Learn how to tune your guitar to Drop A and start playing your favorite songs in Drop A tuning.
By Ben Nemeroff
A large part of becoming a better guitarist means becoming proficient in various chords, but it also includes knowledge and experience in a variety of tuning styles. Drop A tuning is an alternate tuning in which your whole guitar is tuned down a perfect fourth from standard tuning, and tunes down your low E string an additional full step.
In this lesson, we’ll cover how to tune your guitar to drop A, why it’s important to experiment with alternate tunings, as well as songs and popular genres where drop A is used. Let’s get started.
Drop A tuning may not be quite as popular or easy to tune as drop D, but it uses the same fingering. Like drop D, this tuning is used in many popular rock and metal songs. Whether you’re a novice or a pro, adding drop A tuning to your repertoire will give you new and exciting ways to play power chords and lower the tone and feel of a song.
Traditionally, drop A tuning is primarily an alternative tuning best suited for seven-string guitars, where the lowest string is tuned down (or dropped) from the standard B by one whole step to A. However, this lesson will only cover the six-string version of drop A tuning.
Drop A tuning involves tinkering with the tone of more strings than drop D, as it involves changing the pitch of all six strings, versus just one string for Drop D. For a six-string guitar, drop A involves tuning all strings down a 4th with the lowest string (sixth string) tuned down one additional step.
Sometimes the tuning in drop A for the second string is written as F#, other times it’s written Gb. These notes are called enharmonic pitches in that they sound the same but have different names.
Standard tuning for the guitar uses all six strings, from lowest to highest:
-- E (lowest string)
-- E (highest string)
Drop A tuning alters the pitch of all six strings down a 4th with the lowest E string (6th string) being tuned down an additional step. In drop A tuning, your strings would be tuned, as follows:
-- A (lowest string)
-- B (highest string)
It’s important to note that drop A tuning is rather extreme for a six-string guitar. As a result, to ensure you’ve got the most comfort in your playback, you should consider a thicker set of strings (.012-.056 gauge). This also means that, in order to go back to playing standard tuning from Drop A, you’ll most likely need to change your strings.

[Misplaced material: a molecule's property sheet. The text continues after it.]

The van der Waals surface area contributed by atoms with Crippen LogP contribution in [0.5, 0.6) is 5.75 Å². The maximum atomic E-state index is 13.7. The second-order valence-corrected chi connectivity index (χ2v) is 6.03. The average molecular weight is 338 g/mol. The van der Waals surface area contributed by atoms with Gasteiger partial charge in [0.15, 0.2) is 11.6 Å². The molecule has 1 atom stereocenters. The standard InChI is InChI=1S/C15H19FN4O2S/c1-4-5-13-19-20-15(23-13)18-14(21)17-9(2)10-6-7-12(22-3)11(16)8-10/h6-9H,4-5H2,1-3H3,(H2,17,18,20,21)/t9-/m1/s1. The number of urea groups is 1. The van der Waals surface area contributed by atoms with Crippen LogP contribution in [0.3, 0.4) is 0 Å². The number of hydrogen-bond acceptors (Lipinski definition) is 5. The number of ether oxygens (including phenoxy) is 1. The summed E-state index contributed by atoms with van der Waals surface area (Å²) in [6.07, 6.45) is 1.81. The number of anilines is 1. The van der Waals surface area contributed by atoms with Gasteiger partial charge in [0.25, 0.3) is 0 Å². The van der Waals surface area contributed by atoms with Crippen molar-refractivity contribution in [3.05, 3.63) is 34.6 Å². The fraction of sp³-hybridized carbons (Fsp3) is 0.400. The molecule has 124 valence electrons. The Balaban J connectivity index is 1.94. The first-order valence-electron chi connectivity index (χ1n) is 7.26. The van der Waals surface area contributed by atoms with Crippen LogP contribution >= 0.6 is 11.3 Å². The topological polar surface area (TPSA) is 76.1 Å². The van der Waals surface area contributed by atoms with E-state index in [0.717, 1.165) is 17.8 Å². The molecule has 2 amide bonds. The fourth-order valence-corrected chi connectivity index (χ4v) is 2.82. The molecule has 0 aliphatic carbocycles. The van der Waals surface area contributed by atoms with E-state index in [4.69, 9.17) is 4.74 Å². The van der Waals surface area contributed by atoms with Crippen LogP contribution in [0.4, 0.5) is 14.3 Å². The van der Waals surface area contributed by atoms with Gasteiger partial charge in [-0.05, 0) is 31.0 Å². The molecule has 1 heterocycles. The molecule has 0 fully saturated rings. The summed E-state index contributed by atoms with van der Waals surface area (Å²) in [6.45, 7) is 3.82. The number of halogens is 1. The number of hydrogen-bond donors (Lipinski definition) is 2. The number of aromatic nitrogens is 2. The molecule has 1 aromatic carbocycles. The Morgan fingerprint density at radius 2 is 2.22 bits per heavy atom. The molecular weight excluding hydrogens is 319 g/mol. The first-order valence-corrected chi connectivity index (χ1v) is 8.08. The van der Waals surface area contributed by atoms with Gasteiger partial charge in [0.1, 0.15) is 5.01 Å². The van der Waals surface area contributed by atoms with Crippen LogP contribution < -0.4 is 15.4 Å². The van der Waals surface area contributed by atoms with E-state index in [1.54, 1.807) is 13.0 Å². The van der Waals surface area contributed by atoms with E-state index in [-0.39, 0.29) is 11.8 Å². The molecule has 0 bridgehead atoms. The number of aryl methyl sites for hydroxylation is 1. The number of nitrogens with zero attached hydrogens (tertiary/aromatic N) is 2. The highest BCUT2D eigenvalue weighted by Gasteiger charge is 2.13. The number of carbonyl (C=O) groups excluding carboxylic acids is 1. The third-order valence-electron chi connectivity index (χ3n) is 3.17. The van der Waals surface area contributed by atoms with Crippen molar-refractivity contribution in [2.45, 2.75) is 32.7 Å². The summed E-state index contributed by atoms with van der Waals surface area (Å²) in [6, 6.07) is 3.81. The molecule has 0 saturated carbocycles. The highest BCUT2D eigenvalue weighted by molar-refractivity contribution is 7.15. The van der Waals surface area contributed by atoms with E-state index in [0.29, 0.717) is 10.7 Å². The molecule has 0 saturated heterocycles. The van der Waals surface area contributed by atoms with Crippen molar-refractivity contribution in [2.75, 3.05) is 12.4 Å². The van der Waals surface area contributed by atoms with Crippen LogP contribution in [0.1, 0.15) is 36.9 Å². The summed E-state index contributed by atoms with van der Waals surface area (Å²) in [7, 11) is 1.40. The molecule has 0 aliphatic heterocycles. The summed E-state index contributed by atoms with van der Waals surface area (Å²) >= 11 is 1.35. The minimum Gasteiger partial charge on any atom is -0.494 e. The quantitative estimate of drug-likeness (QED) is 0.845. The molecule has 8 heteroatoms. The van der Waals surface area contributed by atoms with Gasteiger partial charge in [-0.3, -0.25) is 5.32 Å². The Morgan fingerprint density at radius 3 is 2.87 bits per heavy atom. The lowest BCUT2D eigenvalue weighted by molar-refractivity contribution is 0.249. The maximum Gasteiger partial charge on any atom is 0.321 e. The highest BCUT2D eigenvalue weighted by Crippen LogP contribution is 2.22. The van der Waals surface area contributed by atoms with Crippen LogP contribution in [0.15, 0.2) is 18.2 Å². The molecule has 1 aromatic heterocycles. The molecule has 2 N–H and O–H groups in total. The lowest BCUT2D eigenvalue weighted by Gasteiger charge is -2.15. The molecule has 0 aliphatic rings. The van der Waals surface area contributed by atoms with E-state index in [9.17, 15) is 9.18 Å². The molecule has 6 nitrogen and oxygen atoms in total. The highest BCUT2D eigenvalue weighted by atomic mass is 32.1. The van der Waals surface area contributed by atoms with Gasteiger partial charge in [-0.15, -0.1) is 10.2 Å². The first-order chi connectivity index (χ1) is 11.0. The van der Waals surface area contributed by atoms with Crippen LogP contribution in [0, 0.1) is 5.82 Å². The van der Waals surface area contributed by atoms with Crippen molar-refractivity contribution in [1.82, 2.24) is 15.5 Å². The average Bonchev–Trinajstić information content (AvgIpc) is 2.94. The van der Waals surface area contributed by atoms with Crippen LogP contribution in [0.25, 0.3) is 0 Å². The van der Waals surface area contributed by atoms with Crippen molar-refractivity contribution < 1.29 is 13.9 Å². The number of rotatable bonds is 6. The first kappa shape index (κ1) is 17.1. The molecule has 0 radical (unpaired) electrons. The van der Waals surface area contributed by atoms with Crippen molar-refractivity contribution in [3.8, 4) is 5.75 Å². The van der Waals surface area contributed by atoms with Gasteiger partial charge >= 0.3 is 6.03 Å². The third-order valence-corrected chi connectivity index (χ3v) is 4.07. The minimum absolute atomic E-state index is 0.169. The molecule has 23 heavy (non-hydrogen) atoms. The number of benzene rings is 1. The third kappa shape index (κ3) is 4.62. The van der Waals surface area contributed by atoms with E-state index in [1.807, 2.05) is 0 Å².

If clarity and intonation becomes an issue in drop A tuning, or you hear a buzzing when played, the issue might be solved by raising the action or adjusting the truss rod.
Now that you know a little bit about the difference between standard tuning and drop A tuning, here’s how to tune a guitar to drop A: Start by tuning your low E string down a 4th, and then one additional step down.
-- Next, tune strings 5-1 down a perfect 4th from standard tuning.
Keep plucking the strings until you hear the correct notes.
-- Pro tip: You can use the Fender Online guitar tuner to help you tune your guitar to the correct note. Use either the Electric Guitar Online Guitar Tuner or the Acoustic Guitar Online Tuner. You can adjust the tuner settings to tune specifically to Drop A and other alternate tunings. You can also download the Tune app for your phone.
Tuning your guitar to drop A lets you extend its rage a fourth step lower. Many drop tunings make it easier for players to effortlessly change power chords in the lower register. This also makes it easier for singers with traditionally lower vocals to hit the correct notes. Chords that were traditionally harder to reach in standard tuning are more accessible in drop tuning.
For instance, to play a power chord in standard tuning, you’d typically use two or three fingers on your fretboard. In drop A tuning, you can play a power chord by barring one finger across a single fret of the three lowest strings on your guitar.
Drop A tuning is primarily found in the heavy metal / hard rock musical genres. Let’s cover a few examples of songs by genre that use Drop A tuning and how it sets the tone for each song.
Muse are no strangers to some heavy yet catchy rock anthems, and “Citizen Erased” from the album Origin of Symmetry is no exception. Matt Bellamy’s passionate Thom Yorke-inspired vocals bleed and blend incredibly well with the ultra-heavy drop A tuning guitar on this track. Is it too heavy … or not heavy enough? You decide.
Slipknot, like Korn, are practically the grandfathers of nu metal, so it makes perfect sense that the mask-rocking, nine-piece rages hard in drop A in their music, particularly in the track “Psychosocial.” The heavy gruff-enthused verses juxtaposed by the melodic chorus show the full range of what drop A can achieve.
Besides high-pitched falsetto and huge hair, Coheed and Cambria are notorious for their catchy harmonies and near pop-inspired melodies backed by hard-hitting metal riffs. In the song “Gravity’s Union,” Coheed and Cambria tap into drop A tuning to add an even heavier punch to their already aggressive sound.
With so many tuning styles and genres, mastering the guitar can be challenging. But, it’s important to branch out to the lighter and darker side of tone when learning the guitar, so you can become a well-rounded musician. With enough practice and drive to diversify your chops, you’ll develop an ear for all sorts of tunings, styles, and tones that will make you a genre-defying guitarist. Learn more with a free trial of Fender Play.